Seeing Ourselves

These Beautiful, Harrowing Images Showcase Queer, Rural Life in Quebec

Queer, nonbinary Quebecois photographer Simon Émond set out to capture the beauty—and loneliness—of rural queer folks living on the northeasternmost edges of the province. 

“Reshaping The Sky (Rebâtir le Ciel) was carried out between 2018 and 2020,” Émond explains. “When I finally allowed myself to meet the LGBTQIAP2S+ community living in rural north-eastern Quebec, by collecting their personal stories. By getting to know them, I came to know myself as a non-binary and trans person.”

“We had to turn our gaze towards the complexity of the cosmos to better welcome our own and let our gaze get accustomed to the blinding light of cis-heterocentricism, acclimatize to the darkness of the night and our closets, to see the world reappear there, in a whole different light.”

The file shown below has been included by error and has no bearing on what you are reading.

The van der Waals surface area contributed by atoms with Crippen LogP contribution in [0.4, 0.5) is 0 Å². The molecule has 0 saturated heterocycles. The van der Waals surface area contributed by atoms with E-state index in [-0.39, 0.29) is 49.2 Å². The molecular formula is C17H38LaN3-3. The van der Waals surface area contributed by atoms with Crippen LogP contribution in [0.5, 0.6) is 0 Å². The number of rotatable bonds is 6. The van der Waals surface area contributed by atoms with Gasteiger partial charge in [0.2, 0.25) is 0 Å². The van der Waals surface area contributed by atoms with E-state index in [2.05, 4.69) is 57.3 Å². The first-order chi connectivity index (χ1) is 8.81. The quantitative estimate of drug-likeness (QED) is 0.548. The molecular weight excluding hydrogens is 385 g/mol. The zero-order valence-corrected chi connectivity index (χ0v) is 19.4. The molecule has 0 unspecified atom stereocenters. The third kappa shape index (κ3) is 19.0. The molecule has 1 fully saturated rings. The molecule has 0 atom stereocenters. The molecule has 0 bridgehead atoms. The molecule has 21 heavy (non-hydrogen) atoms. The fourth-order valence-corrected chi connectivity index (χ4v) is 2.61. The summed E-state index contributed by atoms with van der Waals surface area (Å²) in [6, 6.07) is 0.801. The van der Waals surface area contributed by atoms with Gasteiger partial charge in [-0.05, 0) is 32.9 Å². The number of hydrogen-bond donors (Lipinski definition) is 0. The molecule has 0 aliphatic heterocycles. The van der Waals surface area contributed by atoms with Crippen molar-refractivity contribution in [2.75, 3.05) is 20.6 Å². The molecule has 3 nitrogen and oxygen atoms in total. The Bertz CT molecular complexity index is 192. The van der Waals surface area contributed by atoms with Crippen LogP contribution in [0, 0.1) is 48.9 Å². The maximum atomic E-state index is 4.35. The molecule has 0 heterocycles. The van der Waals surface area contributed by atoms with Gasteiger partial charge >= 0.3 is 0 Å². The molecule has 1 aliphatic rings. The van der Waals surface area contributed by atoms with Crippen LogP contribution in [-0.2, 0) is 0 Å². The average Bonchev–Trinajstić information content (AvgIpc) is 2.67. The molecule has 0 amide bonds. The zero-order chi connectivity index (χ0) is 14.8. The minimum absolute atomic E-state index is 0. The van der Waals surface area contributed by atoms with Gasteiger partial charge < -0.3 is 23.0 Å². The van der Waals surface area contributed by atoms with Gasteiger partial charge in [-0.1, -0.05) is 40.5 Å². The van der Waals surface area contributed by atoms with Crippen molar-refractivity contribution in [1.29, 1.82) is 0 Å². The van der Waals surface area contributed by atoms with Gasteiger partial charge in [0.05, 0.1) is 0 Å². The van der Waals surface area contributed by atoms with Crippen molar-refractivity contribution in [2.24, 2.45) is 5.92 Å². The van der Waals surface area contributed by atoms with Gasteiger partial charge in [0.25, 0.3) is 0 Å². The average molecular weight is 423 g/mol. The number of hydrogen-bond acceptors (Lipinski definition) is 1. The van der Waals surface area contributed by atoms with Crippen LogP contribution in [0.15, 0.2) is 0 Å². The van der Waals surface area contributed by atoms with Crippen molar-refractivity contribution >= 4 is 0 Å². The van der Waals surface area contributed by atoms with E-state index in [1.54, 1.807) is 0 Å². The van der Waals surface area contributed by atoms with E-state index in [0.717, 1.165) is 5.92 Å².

“In the 16th century, the discovery of heliocentrism generated a public uproar and proceeded to trigger a revolution of sorts: it was strictly prohibited, even punishable by law, to believe that the Earth is not the center of the universe. Nowadays, as we look up and turn our gaze towards the sky, filled with new and ever-evolving discoveries, we have fully come to terms with the idea that the outlines of our universe are constantly being remapped. Could there be a lesson to draw from this profound transformation of our beliefs regarding the habitable world?”

“Just as we have been able to completely change our understanding of the sky, over the past few centuries, we must now reform the way we read, hear, see, and accept human identities, genders, and desires. They must no longer be bound, rejected, nor oppressed by any restrictive or binary views—the time has come to reshape the sky.”

By celebrating human diversity as well as by shedding light on its suffering and redefining its outlines, this series invites all people to gently recognize and to ultimately understand themselves and each other.♦

Simon Émond (they/them) is a self-taught French-Canadian photographer born in 1992. They live and work on unceded territory in Métabetchouan on the shores of Piekouagami. In 2020, they were the first non-binary and trans person whose work was featured in the international documentary photography festival Zoom Photo.

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